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Dothistroma Needle Blight of Pine

Dothistroma needle blight is a serious disease of pine trees in Oklahoma that causes premature needle drop. The disease affects both landscape plantings and pines in windbreaks. Austrian (Pinus nigra) and ponderosa (P. ponderosa) pines are highly susceptible while Scots or Scotch (P. sylvestris) pine is resistant to this disease. When Dothistroma needle blight is left uncontrolled, trees may be weakened and eventually killed.

 

Symptoms

Although needles are infected in the spring, the symptoms do not develop until the fall. Early symptoms consist of yellow and tan spots that may be bordered by a water-soaked band (Figure 1). As the spots enlarge, the tips of the needles will die while the needle bases remain green (Figure 2). The dead portion of the needle may break off leaving a blunted tip. Needles may be prematurely shed or cast from the tree, especially needles on lower branches (Figure 3). Winter desiccation injury causes symptoms similar to Dothistroma needle blight. However, needles damaged by winter desiccation will show browning of tips to roughly the same point on the needle. The amount of tip browning caused by Dothistroma needle blight is variable (Figure 4).

 

In the fall, early symptoms of Dothistroma needle blight appear as spots or bands on the needles that may have a water-soaked edge.

 

 

Figure 1. In the fall, early symptoms of Dothistroma needle blight appear as spots or bands on the needles that may have a water-soaked edge.

 

 

 

As the symptoms of Dothistroma needle blight progress, the tips of the needles may turn red brown, while the needle bases remain green.

 

 

Figure 2. As the symptoms of Dothistroma needle blight progress, the tips of the needles may turn red brown, while the needle bases remain green.

 

 

 

Premature defoliation (especially of lower needles) often occurs with Dothistroma needle blight.

 

 

Figure 3. Premature defoliation (especially of lower needles) often occurs with Dothistroma needle blight.

 

 

 

 

The browning of needle tips killed by Dothistroma is variable. Some needles are killed nearly to the base while others are less affected or unaffected.

 

 

Figure 4. The browning of needle tips killed by Dothistroma is variable. Some needles are killed nearly to the base while others are less affected or unaffected.

 

 

 

Disease Cycle

Dothistroma pini is the non-sexual stage of the fungus and is the only stage found in Oklahoma. Conidia (spores) are produced in fruiting structures within the spots or bands on the needles. In late winter, these fruiting structures are visible as small, erumpent black dots along the blighted needles (Figure 5). Fruiting structures mature in mid to late spring and conidia are spread by rain splash through the growing season (May to October). Although infections occur throughout the growing season, symptoms are not evident until fall. Two seasons are required for the pathogen to complete its lifecycle.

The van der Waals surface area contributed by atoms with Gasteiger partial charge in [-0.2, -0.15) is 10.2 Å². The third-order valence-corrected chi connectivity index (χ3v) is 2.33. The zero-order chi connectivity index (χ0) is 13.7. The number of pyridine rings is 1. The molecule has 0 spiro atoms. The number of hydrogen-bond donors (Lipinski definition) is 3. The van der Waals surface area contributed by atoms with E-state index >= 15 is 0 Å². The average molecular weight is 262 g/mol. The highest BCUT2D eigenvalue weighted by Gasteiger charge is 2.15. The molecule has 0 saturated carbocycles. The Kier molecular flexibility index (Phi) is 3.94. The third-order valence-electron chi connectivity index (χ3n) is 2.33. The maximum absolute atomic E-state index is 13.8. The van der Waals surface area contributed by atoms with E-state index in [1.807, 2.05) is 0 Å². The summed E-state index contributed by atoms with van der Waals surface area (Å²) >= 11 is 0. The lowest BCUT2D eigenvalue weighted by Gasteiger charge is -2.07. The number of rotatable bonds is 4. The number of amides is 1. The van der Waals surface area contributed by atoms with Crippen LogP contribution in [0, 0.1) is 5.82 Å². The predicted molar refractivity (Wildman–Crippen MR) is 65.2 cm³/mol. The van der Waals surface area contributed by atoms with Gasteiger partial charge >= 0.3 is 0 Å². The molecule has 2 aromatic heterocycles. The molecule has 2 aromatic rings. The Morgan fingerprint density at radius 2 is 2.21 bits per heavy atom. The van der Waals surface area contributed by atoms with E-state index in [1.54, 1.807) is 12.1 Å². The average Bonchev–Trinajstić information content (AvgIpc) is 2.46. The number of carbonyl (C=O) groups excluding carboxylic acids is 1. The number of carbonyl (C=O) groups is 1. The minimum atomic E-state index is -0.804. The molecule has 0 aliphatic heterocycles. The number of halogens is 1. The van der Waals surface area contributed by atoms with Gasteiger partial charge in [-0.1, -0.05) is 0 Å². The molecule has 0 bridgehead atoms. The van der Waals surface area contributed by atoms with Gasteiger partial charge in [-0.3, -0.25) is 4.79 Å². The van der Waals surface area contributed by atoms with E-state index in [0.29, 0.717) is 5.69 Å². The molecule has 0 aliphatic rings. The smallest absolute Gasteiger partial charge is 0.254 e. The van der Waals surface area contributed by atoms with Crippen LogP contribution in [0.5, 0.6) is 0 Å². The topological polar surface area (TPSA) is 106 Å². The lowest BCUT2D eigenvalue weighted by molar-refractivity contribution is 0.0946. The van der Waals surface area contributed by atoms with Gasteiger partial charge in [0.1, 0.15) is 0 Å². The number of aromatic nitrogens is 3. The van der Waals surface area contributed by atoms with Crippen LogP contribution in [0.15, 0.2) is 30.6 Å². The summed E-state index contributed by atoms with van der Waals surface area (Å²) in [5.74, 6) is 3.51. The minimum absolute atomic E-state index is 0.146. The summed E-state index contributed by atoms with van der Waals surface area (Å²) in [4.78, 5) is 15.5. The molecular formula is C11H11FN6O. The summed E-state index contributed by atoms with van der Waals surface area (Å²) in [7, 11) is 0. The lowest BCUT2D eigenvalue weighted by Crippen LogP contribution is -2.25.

In late winter, erumpent, black fruiting structures develop on blighted needles.

 

Figure 5. In late winter, erumpent, black fruiting structures develop on blighted needles.

 

 

 

Management

Fallen needles should be removed from the ground and discarded in the trash to reduce inoculum (pathogen propagules). This is a method of sanitation and it helps lower disease severity the next season. Sanitation is not completely effective since some needles may remain attached to branches. Fungicides can be applied for preventative control of Dothistroma needle blight. New needles are resistant, but become susceptible by mid-summer. Older needles are susceptible throughout the growing season. A copper containing fungicide can be applied once the new needles are fully expanded (usually mid-May). A second application seven to ten days later may be helpful especially if weather is cool or rainy. Generally, fungicide applications are not needed in the summer, since hot and dry conditions are unfavorable for the disease. Thorough coverage is essential and hiring a tree care professional to treat large trees is advised. If the disease is severe, several years of meticulous treatment may be required to control Dothistroma needle blight.

 

Jennifer Olson
Assistant Extension Specialist/Plant Disease Diagnostician

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